I believe the incident in question was that Iraq was moving ground to air missles into the southern no fly zone. They were dealt with.
February-15th-2003, 08:08 PM
Yeah war is a serious issue. And so is the fact that Germany, France and Russia continue to oppose war because they have oil contracts with Saddam Huiessen. I cannot believe that does not get more attention! :doh:
inmate running the asylum
February-16th-2003, 03:40 AM
Bulldog made some good non-football points, that are all valid. :)
When I posted that the war has already begun, I was really referring to Special Forces which are already operating on the ground inside Iraq with the locals. This is the way our operation in Afghanistan began, before we began to take out specific targets. :)
February-16th-2003, 10:06 AM
if it makes you feel better to call Bush an idiot, dimwit, whatever pejorative you want, go for it. it adds nothing to the equation and, to be quite frank, causes the reader reviewing such posts to think...."dimwit, idiotic poster. next!"
February-16th-2003, 01:39 PM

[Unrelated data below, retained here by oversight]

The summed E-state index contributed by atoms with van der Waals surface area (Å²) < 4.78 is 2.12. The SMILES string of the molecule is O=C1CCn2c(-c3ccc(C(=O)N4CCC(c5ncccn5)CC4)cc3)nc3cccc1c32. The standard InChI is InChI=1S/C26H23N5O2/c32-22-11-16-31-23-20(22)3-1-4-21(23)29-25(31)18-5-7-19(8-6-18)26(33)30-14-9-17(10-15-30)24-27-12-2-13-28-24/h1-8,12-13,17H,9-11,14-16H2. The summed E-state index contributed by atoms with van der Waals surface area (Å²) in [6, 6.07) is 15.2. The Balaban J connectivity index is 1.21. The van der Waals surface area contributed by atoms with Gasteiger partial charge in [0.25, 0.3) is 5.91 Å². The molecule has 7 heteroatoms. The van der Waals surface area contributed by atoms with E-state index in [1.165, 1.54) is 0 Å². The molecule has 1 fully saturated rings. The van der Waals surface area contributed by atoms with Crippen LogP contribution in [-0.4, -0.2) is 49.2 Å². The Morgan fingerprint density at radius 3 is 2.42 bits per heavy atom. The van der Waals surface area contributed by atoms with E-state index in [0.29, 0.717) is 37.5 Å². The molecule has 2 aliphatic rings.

I find it interesting to see people who call George Bush slow, dimwitted, or idiotic.
I think that a lot of this comes from the fact htat his worldview is just so different, and that he constantly challenges the conventional wisdom.
Unfortunately, there are far too few people who put too little thought into their beliefs (no matter what they are). they accept a certain pattern of thoughts, and when somebody believes differently, they will automatically assume that the person is stupid, simply because when presented with the same set of facts they come to different conclusions. And, becuase they haven't done a lot of thinking in terms of why they think the way that they do, they cannot come up with any explanation for coming to a different conclusion other than being stupid.
In this case, what's more interesting is that most of the people thinking that Bush is stupid also believe that the world would not have as many problems if only we took the time to understand other people's point of view....
February-16th-2003, 02:01 PM